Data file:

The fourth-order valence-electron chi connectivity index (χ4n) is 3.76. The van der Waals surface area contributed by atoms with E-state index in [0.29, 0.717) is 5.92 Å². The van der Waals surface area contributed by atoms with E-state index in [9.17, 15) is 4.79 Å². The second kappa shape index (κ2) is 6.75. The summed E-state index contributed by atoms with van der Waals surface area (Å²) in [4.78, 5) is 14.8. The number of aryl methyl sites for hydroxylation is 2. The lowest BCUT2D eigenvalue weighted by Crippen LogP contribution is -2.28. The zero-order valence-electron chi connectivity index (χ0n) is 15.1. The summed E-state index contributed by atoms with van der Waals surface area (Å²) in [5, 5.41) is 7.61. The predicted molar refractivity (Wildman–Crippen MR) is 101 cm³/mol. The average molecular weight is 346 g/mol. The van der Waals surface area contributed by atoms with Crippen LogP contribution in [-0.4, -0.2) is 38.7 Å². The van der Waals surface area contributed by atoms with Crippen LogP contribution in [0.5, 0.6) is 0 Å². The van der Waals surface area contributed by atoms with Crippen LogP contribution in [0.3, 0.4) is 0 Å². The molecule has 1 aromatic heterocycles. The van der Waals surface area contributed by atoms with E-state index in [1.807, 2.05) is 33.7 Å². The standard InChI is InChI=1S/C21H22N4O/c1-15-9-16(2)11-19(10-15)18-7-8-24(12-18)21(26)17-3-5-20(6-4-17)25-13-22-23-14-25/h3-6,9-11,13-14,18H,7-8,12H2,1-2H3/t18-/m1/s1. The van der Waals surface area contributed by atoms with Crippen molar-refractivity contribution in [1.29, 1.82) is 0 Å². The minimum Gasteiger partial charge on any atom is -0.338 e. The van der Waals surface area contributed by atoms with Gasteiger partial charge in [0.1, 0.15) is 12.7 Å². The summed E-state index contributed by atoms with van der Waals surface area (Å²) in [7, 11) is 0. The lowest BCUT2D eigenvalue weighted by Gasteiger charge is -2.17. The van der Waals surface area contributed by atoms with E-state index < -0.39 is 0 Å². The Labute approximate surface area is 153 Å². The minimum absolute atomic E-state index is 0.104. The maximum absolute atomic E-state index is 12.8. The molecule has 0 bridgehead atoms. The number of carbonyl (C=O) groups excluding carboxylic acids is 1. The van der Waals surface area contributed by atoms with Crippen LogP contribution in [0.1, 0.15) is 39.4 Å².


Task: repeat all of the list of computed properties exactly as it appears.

The fourth-order valence-electron chi connectivity index (χ4n) is 3.76. The van der Waals surface area contributed by atoms with E-state index in [0.29, 0.717) is 5.92 Å². The van der Waals surface area contributed by atoms with E-state index in [9.17, 15) is 4.79 Å². The second kappa shape index (κ2) is 6.75. The summed E-state index contributed by atoms with van der Waals surface area (Å²) in [4.78, 5) is 14.8. The number of aryl methyl sites for hydroxylation is 2. The lowest BCUT2D eigenvalue weighted by Crippen LogP contribution is -2.28. The zero-order valence-electron chi connectivity index (χ0n) is 15.1. The summed E-state index contributed by atoms with van der Waals surface area (Å²) in [5, 5.41) is 7.61. The predicted molar refractivity (Wildman–Crippen MR) is 101 cm³/mol. The average molecular weight is 346 g/mol. The van der Waals surface area contributed by atoms with Crippen LogP contribution in [-0.4, -0.2) is 38.7 Å². The van der Waals surface area contributed by atoms with Crippen LogP contribution in [0.5, 0.6) is 0 Å². The van der Waals surface area contributed by atoms with Crippen LogP contribution in [0.3, 0.4) is 0 Å². The molecule has 1 aromatic heterocycles. The van der Waals surface area contributed by atoms with E-state index in [1.807, 2.05) is 33.7 Å². The standard InChI is InChI=1S/C21H22N4O/c1-15-9-16(2)11-19(10-15)18-7-8-24(12-18)21(26)17-3-5-20(6-4-17)25-13-22-23-14-25/h3-6,9-11,13-14,18H,7-8,12H2,1-2H3/t18-/m1/s1. The van der Waals surface area contributed by atoms with Crippen molar-refractivity contribution in [1.29, 1.82) is 0 Å². The minimum Gasteiger partial charge on any atom is -0.338 e. The van der Waals surface area contributed by atoms with Gasteiger partial charge in [0.1, 0.15) is 12.7 Å². The summed E-state index contributed by atoms with van der Waals surface area (Å²) in [7, 11) is 0. The lowest BCUT2D eigenvalue weighted by Gasteiger charge is -2.17. The van der Waals surface area contributed by atoms with E-state index < -0.39 is 0 Å². The Labute approximate surface area is 153 Å². The minimum absolute atomic E-state index is 0.104. The maximum absolute atomic E-state index is 12.8. The molecule has 0 bridgehead atoms. The number of carbonyl (C=O) groups excluding carboxylic acids is 1. The van der Waals surface area contributed by atoms with Crippen LogP contribution in [0.1, 0.15) is 39.4 Å².